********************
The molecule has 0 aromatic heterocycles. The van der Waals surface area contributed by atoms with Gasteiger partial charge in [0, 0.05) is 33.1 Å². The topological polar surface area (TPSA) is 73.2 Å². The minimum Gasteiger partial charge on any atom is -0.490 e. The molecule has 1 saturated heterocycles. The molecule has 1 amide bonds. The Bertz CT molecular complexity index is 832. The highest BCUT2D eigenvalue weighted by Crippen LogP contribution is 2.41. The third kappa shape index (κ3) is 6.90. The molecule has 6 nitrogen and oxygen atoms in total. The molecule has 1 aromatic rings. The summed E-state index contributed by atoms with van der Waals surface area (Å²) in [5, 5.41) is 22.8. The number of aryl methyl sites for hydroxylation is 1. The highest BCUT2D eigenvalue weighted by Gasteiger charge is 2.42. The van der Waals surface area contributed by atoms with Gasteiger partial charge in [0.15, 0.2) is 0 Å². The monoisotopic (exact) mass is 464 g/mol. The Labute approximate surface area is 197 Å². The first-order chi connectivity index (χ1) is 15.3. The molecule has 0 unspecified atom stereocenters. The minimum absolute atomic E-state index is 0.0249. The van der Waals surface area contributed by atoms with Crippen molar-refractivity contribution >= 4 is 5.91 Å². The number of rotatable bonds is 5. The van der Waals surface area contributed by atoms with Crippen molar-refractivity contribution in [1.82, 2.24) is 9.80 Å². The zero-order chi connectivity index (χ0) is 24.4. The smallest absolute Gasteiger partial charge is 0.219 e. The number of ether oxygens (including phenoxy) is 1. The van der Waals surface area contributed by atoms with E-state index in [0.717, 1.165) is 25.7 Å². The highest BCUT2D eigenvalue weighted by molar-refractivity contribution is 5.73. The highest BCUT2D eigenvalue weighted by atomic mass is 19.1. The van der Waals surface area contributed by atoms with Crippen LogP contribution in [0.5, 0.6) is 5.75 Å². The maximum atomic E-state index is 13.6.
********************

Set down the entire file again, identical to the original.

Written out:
The molecule has 0 aromatic heterocycles. The van der Waals surface area contributed by atoms with Gasteiger partial charge in [0, 0.05) is 33.1 Å². The topological polar surface area (TPSA) is 73.2 Å². The minimum Gasteiger partial charge on any atom is -0.490 e. The molecule has 1 saturated heterocycles. The molecule has 1 amide bonds. The Bertz CT molecular complexity index is 832. The highest BCUT2D eigenvalue weighted by Crippen LogP contribution is 2.41. The third kappa shape index (κ3) is 6.90. The molecule has 6 nitrogen and oxygen atoms in total. The molecule has 1 aromatic rings. The summed E-state index contributed by atoms with van der Waals surface area (Å²) in [5, 5.41) is 22.8. The number of aryl methyl sites for hydroxylation is 1. The highest BCUT2D eigenvalue weighted by Gasteiger charge is 2.42. The van der Waals surface area contributed by atoms with Gasteiger partial charge in [0.15, 0.2) is 0 Å². The monoisotopic (exact) mass is 464 g/mol. The Labute approximate surface area is 197 Å². The first-order chi connectivity index (χ1) is 15.3. The molecule has 0 unspecified atom stereocenters. The minimum absolute atomic E-state index is 0.0249. The van der Waals surface area contributed by atoms with Crippen molar-refractivity contribution >= 4 is 5.91 Å². The number of rotatable bonds is 5. The van der Waals surface area contributed by atoms with Crippen molar-refractivity contribution in [1.82, 2.24) is 9.80 Å². The zero-order chi connectivity index (χ0) is 24.4. The smallest absolute Gasteiger partial charge is 0.219 e. The number of ether oxygens (including phenoxy) is 1. The van der Waals surface area contributed by atoms with E-state index in [0.717, 1.165) is 25.7 Å². The highest BCUT2D eigenvalue weighted by molar-refractivity contribution is 5.73. The highest BCUT2D eigenvalue weighted by atomic mass is 19.1. The van der Waals surface area contributed by atoms with Crippen LogP contribution in [0.5, 0.6) is 5.75 Å². The maximum atomic E-state index is 13.6.